C.J. Jireček, Das Furstenthum Bulgarien (Prague, 1891), and Cesty po Bulharsku (Travels in Bulgaria), (Prague, 1888), both works of the first importance; Léon Lamouche, La Bulgarie dans le passé et le présent (Paris, 1892); Prince Francis Joseph of Battenberg, Die Volkswirthschaftliche Entwicklung Bulgarians (Leipzig, 1891); F. Kanitz, Donau-Bulgarien und der Balkan (Leipzig, 1882); A.G. Drander, événements politiques en Bulgarie (Paris, 1896); and Le Prince Alexandre de Battenberg (Paris, 1884); A. Strausz, Die Bulgaren (Leipzig, 1898); A. Tuma, Die östliche Balkanhalbinsel (Vienna, 1886); A. de Gubernatis, La Bulgarie et les Bulgares (Florence, 1899); E. Blech, Consular Report on Bulgaria in 1889 (London, 1890); La Bulgarie contemporaine (issued by the Bulgarian Ministry of Commerce and Agriculture), (Brussels, 1905). Geology: F. Toula, Reisen und geologische Untersuchungen in Bulgarien (Vienna, 1890); J. Cvijić, "Die Tektonik der Balkanhalbinsel," in C.R. IX. Cong. géol. intern. de Vienne, pp. 348-370, with map, 1904. History: C.J. Jireček, Geschichte der Bulgaren (Prague, 1876); (a summary in The Balkans, by William Miller, London, 1896); Sokolov, Iz drevneì istorii Bolgar (Petersburg, 1879); Uspenski, Obrazovanïe vtorago Bolgarskago tsarstva (Odessa, 1879); Acta Bulgariae ecclesiastica, published by the South Slavonic Academy (Agram, 1887). Language: F. Miklosich, Vergleichende Grammatik (Vienna, 1879); and Geschichte d.
Lautbezeichnung im Bulgarischen (Vienna, 1883); A. Leskien, Handbuch d. altbulgarischen Sprache (with a glossary), (Wiemar, 1886); L. Miletich, Staroblgarska Gramatika (Sofia, 1896); Das Ostbulgarische (Vienna, 1903); Labrov, Obzor zvulkovikh i formalnikh osobenostei Bolgarskago yezika (Moscow, 1893); W.R. Morfill, A Short Grammar of the Bulgarian Language (London, 1897); F. Vymazal, Die Kunst die bulgarische Sprache leicht und schnell zu erlernen (Vienna, 1888). Literature: L.A.H. Dozon, Chansons populaires bulgares inédites (with French translations), (Paris, 1875); A. Strausz, Bulgarische Volksdichtungen (translations with a preface and notes), (Vienna and Leipzig, 1895); Lydia Shishmanov, Légendes religieuses bulgares (Paris, 1896); Pypin and Spasovich, History of the Slavonic Literature (in Russian, St Petersburg, 1879), (French translation, Paris, 1881); Vazov and Velitchkov, Bulgarian Chrestomathy (Philippopolis, 1884); Teodorov, Blgarska Literatura (Philippopolis, 1896); Collections of folk-songs, proverbs, etc., by the brothers Miladinov (Agram, 1861), Bezsonov (Moscow, 1855), Kachanovskiy (Petersburg, 1882), Shapkarev (Philippopolis, 1885), Iliev (Sofia, 1889), P. Slaveïkov (Sofia, 1899). See also The Shade of the Balkans, by Pencho Slaveïkov, H. Bernard and E.J. Dillon (London, 1904).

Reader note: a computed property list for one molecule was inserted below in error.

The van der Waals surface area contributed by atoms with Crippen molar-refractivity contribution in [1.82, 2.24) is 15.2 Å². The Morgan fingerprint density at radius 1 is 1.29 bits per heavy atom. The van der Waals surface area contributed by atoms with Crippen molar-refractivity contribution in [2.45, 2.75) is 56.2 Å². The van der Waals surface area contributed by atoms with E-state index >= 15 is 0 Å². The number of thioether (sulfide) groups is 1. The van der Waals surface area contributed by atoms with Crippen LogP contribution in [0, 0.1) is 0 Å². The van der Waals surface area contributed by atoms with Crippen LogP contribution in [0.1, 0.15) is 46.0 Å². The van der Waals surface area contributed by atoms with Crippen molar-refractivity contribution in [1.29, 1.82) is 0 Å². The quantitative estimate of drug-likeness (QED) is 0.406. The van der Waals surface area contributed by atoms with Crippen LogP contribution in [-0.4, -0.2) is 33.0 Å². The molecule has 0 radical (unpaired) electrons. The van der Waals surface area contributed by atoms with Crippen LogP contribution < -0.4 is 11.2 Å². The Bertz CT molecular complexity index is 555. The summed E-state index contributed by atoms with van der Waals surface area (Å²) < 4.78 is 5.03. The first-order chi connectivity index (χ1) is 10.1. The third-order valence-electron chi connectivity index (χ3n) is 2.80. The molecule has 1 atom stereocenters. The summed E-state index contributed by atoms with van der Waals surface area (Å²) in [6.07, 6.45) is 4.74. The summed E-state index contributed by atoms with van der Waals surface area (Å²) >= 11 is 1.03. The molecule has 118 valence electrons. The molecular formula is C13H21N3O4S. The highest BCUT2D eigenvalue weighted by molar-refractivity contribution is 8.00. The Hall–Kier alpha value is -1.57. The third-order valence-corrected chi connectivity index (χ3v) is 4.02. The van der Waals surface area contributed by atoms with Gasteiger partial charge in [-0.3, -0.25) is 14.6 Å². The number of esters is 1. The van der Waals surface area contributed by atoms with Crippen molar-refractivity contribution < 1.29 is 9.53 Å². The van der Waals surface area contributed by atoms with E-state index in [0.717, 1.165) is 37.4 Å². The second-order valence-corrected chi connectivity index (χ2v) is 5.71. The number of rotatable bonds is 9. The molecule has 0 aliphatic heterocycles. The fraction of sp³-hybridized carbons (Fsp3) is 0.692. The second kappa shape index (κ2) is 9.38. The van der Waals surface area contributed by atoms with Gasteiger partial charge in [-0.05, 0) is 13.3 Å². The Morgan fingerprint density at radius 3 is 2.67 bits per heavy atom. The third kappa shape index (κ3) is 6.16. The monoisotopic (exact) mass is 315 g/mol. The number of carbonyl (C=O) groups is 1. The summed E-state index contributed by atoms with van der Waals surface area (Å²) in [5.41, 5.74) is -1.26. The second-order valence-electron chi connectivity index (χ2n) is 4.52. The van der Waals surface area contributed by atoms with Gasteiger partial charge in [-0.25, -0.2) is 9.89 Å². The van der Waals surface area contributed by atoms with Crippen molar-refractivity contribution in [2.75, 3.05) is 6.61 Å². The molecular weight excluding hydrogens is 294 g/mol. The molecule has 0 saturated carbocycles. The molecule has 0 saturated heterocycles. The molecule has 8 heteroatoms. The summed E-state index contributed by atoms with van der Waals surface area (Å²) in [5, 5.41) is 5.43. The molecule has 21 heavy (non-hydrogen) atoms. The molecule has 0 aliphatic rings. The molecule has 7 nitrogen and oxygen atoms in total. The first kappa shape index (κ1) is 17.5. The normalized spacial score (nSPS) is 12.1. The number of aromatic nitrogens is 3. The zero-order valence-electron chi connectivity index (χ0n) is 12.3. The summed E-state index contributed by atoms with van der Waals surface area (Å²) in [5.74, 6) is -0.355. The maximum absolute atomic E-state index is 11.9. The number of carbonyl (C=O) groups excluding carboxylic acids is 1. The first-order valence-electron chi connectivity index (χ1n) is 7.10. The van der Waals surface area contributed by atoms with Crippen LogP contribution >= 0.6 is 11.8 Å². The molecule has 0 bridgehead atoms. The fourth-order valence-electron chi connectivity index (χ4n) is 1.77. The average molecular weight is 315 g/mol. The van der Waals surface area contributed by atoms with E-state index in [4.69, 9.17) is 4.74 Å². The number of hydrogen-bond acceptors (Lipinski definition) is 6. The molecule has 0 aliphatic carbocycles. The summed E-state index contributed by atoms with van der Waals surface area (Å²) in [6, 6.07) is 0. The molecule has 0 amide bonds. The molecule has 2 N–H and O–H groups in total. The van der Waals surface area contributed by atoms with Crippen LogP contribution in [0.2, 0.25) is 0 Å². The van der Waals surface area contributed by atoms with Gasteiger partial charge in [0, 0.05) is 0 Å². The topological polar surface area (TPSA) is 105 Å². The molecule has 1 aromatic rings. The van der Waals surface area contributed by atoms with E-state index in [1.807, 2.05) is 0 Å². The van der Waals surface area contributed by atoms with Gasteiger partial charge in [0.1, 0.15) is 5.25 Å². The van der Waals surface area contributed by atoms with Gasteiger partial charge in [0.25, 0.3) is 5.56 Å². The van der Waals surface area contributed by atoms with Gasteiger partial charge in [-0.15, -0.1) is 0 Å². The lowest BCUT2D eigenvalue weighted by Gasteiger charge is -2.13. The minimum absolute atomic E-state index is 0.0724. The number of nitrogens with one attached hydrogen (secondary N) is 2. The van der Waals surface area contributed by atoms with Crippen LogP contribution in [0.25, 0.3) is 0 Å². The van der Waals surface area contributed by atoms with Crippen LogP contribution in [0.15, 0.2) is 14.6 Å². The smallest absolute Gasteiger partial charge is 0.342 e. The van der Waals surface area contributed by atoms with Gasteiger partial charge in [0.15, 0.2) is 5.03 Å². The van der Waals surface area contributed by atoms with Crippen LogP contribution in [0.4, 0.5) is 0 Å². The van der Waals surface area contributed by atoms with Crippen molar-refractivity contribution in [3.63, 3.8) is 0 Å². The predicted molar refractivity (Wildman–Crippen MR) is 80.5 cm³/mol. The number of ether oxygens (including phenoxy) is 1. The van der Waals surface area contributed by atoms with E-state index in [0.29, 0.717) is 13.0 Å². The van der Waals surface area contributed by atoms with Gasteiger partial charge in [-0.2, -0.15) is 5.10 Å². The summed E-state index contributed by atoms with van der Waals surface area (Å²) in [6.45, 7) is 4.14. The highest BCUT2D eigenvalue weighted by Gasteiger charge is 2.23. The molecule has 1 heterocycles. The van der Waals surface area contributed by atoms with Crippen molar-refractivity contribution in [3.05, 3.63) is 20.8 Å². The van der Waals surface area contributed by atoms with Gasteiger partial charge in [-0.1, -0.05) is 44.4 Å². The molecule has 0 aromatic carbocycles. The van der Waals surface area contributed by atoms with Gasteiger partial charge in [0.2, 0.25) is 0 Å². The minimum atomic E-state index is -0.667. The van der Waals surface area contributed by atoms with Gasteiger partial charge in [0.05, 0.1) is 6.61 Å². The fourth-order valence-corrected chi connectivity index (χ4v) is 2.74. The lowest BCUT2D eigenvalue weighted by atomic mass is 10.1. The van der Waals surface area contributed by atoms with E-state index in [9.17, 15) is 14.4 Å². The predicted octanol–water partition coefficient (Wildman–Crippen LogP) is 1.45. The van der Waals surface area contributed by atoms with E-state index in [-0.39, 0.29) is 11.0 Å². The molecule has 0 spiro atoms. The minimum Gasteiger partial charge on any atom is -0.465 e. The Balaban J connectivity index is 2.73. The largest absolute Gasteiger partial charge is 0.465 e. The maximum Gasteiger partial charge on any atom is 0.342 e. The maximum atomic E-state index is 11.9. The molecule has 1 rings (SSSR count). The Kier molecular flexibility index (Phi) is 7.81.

(J. D. B.)